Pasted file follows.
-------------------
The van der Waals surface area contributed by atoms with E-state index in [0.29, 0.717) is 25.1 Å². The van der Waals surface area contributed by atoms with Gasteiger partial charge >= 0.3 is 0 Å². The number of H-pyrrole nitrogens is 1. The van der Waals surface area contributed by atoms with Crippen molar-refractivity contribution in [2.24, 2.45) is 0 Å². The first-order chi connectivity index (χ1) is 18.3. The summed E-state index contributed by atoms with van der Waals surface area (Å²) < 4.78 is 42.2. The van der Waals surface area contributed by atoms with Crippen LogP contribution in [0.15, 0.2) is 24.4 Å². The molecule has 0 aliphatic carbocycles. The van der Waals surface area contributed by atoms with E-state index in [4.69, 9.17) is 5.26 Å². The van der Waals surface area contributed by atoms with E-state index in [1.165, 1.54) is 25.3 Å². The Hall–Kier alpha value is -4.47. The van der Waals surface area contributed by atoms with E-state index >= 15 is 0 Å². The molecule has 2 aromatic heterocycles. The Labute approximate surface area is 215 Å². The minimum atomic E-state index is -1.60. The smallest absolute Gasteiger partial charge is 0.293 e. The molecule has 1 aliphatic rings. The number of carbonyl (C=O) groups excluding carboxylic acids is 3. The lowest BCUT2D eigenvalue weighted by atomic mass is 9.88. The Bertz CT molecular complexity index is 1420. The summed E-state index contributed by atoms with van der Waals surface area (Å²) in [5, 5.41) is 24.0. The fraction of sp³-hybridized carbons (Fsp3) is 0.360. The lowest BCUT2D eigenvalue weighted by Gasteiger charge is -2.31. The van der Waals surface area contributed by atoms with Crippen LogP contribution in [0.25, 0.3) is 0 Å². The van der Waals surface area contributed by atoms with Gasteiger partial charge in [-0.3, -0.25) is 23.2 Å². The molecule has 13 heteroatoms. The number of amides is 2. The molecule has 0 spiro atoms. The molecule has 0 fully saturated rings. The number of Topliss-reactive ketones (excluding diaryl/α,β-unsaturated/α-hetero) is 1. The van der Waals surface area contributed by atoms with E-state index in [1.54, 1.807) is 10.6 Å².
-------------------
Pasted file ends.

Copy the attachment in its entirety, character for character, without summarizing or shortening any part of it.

The van der Waals surface area contributed by atoms with E-state index in [0.29, 0.717) is 25.1 Å². The van der Waals surface area contributed by atoms with Gasteiger partial charge >= 0.3 is 0 Å². The number of H-pyrrole nitrogens is 1. The van der Waals surface area contributed by atoms with Crippen molar-refractivity contribution in [2.24, 2.45) is 0 Å². The first-order chi connectivity index (χ1) is 18.3. The summed E-state index contributed by atoms with van der Waals surface area (Å²) < 4.78 is 42.2. The van der Waals surface area contributed by atoms with Crippen LogP contribution in [0.15, 0.2) is 24.4 Å². The molecule has 0 aliphatic carbocycles. The van der Waals surface area contributed by atoms with E-state index in [4.69, 9.17) is 5.26 Å². The van der Waals surface area contributed by atoms with E-state index in [1.165, 1.54) is 25.3 Å². The Hall–Kier alpha value is -4.47. The van der Waals surface area contributed by atoms with E-state index >= 15 is 0 Å². The molecule has 2 aromatic heterocycles. The Labute approximate surface area is 215 Å². The minimum atomic E-state index is -1.60. The smallest absolute Gasteiger partial charge is 0.293 e. The molecule has 1 aliphatic rings. The number of carbonyl (C=O) groups excluding carboxylic acids is 3. The lowest BCUT2D eigenvalue weighted by atomic mass is 9.88. The Bertz CT molecular complexity index is 1420. The summed E-state index contributed by atoms with van der Waals surface area (Å²) in [5, 5.41) is 24.0. The fraction of sp³-hybridized carbons (Fsp3) is 0.360. The lowest BCUT2D eigenvalue weighted by Gasteiger charge is -2.31. The van der Waals surface area contributed by atoms with Crippen LogP contribution in [0.25, 0.3) is 0 Å². The van der Waals surface area contributed by atoms with Gasteiger partial charge in [-0.3, -0.25) is 23.2 Å². The molecule has 13 heteroatoms. The number of amides is 2. The molecule has 0 spiro atoms. The molecule has 0 fully saturated rings. The number of Topliss-reactive ketones (excluding diaryl/α,β-unsaturated/α-hetero) is 1. The van der Waals surface area contributed by atoms with E-state index in [1.54, 1.807) is 10.6 Å².